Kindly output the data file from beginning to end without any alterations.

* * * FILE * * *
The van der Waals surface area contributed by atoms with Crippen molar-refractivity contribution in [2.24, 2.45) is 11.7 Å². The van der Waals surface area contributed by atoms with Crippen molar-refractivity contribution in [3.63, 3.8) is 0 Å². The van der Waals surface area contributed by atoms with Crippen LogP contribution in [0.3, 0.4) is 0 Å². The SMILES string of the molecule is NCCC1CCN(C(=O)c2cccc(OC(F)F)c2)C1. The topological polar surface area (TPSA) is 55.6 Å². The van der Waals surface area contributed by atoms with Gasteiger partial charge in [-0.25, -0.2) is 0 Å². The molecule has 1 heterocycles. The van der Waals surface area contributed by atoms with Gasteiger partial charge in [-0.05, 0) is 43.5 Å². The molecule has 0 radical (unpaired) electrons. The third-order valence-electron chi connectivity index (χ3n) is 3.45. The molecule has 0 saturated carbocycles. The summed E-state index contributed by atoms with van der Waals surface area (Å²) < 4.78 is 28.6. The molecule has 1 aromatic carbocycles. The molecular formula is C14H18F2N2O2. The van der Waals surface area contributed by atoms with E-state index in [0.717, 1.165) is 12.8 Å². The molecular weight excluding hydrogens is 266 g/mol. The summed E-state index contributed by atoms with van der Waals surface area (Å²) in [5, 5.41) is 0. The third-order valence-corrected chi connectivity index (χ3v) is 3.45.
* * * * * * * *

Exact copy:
The van der Waals surface area contributed by atoms with Crippen molar-refractivity contribution in [2.24, 2.45) is 11.7 Å². The van der Waals surface area contributed by atoms with Crippen molar-refractivity contribution in [3.63, 3.8) is 0 Å². The van der Waals surface area contributed by atoms with Crippen LogP contribution in [0.3, 0.4) is 0 Å². The SMILES string of the molecule is NCCC1CCN(C(=O)c2cccc(OC(F)F)c2)C1. The topological polar surface area (TPSA) is 55.6 Å². The van der Waals surface area contributed by atoms with Gasteiger partial charge in [-0.25, -0.2) is 0 Å². The molecule has 1 heterocycles. The van der Waals surface area contributed by atoms with Gasteiger partial charge in [-0.05, 0) is 43.5 Å². The molecule has 0 radical (unpaired) electrons. The third-order valence-electron chi connectivity index (χ3n) is 3.45. The molecule has 0 saturated carbocycles. The summed E-state index contributed by atoms with van der Waals surface area (Å²) < 4.78 is 28.6. The molecule has 1 aromatic carbocycles. The molecular formula is C14H18F2N2O2. The van der Waals surface area contributed by atoms with E-state index in [0.717, 1.165) is 12.8 Å². The molecular weight excluding hydrogens is 266 g/mol. The summed E-state index contributed by atoms with van der Waals surface area (Å²) in [5, 5.41) is 0. The third-order valence-corrected chi connectivity index (χ3v) is 3.45.